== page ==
France and the UK must work together to combat the refugee crisis

Franco-British comradeship, anarchy at Shoreditch House and French grub in the Clink.

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As David Cameron touched down in Amiens a couple of weeks ago for the 34th Franco-British summit, I noticed that his plane had the dates 1916-2016 printed on its tail. My first reaction was how fitting this was, given Mr Cameron and François Hollande’s visit that morning to the cemetery at Pozières to pay their respects to the soldiers who died in the Battle of the Somme 100 years ago.

While I later learned that the dates actually marked a Royal Air Force centenary, it is worth remembering how important the Somme anniversary is for our countries, which both suffered hundreds of thousands of casualties. Mr Cameron will be returning to France this summer with members of the royal family for the official centenary memorial event on 1 July. Taking place at the Thiepval Memorial, it will no doubt be a solemn occasion and also a poignant reminder of Franco-British comradeship.

 

Shared pride

On a related topic, I went recently to see the brilliant new play The Patriotic Traitor at the Park Theatre, which is about the complicated relationship between Charles de Gaulle and Philippe Pétain during the Second World War. Although I missed the unexpected finale that Laurence Fox delivered a few nights later in response to a heckler, the play was an entertaining portrayal of what is one of the most sombre and, thanks to the Free France movement in London, proudest times in our shared history.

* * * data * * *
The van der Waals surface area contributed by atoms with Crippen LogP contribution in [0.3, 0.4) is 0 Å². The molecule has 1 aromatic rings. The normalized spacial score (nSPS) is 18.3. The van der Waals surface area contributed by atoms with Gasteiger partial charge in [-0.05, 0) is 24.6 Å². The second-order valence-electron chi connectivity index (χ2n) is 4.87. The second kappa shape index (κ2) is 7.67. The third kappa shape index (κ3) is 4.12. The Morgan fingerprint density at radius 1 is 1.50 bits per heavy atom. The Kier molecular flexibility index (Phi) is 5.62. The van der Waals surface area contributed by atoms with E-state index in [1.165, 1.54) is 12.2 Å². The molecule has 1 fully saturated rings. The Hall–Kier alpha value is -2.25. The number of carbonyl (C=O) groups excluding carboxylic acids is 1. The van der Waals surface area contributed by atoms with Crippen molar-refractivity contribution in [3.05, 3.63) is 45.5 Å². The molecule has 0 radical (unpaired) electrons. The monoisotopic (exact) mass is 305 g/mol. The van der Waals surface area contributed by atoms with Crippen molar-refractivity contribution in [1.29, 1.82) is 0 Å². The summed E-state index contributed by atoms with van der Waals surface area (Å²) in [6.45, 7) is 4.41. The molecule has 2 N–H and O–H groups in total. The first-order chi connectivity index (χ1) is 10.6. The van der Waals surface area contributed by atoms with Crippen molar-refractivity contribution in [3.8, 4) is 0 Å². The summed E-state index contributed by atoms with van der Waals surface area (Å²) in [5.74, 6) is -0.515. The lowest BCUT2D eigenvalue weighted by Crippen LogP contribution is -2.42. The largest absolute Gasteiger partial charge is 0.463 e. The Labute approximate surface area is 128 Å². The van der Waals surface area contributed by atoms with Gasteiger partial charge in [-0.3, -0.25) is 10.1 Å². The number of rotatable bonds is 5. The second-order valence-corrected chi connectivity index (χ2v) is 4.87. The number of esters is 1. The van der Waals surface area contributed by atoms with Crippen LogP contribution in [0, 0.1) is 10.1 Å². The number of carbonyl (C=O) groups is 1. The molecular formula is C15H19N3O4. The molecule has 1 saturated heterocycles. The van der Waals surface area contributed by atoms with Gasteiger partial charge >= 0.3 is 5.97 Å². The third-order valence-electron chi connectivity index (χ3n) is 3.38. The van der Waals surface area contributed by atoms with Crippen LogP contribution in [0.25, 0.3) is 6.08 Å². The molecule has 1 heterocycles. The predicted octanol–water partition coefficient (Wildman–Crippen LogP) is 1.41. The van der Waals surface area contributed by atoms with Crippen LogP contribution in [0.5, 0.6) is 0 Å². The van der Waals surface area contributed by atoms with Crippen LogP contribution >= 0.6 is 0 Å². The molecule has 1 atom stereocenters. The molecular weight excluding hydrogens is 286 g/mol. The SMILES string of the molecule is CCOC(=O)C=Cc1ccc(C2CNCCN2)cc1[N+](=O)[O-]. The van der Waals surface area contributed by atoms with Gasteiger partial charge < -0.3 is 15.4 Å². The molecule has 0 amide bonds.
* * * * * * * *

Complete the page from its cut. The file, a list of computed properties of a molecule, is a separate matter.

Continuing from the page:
The Calais question

The summit came at a time when Franco-British co-operation has never been more important. To combat the refugee crisis, dismantle people-smuggling rings, protect our countries against the threat of terrorism and secure the future of our energy supplies, France and the UK must work together. And our leaders made significant progress in these areas, with a combined joint expeditionary force becoming fully operational this year, and renewed co-operation in the fight against radicalisation and jihadist propaganda online.

Our leaders also announced that an additional £17m of British expenditure will go towards helping the situation in Calais, which was one of the big topics discussed. Today, fewer migrants are living in squalid, inhumane conditions in the so-called Jungle, thanks to the decision by the French authorities to dismantle a section of the camp. They have either been housed in temporary shelters that are heated and have hot water, electricity and decent sanitary facilities, or been relocated to other parts of the country where they are then encouraged to apply for asylum in France.

Eighty per cent of the 2,600 migrants who have been relocated to other reception and guidance centres since last October have already claimed asylum in France.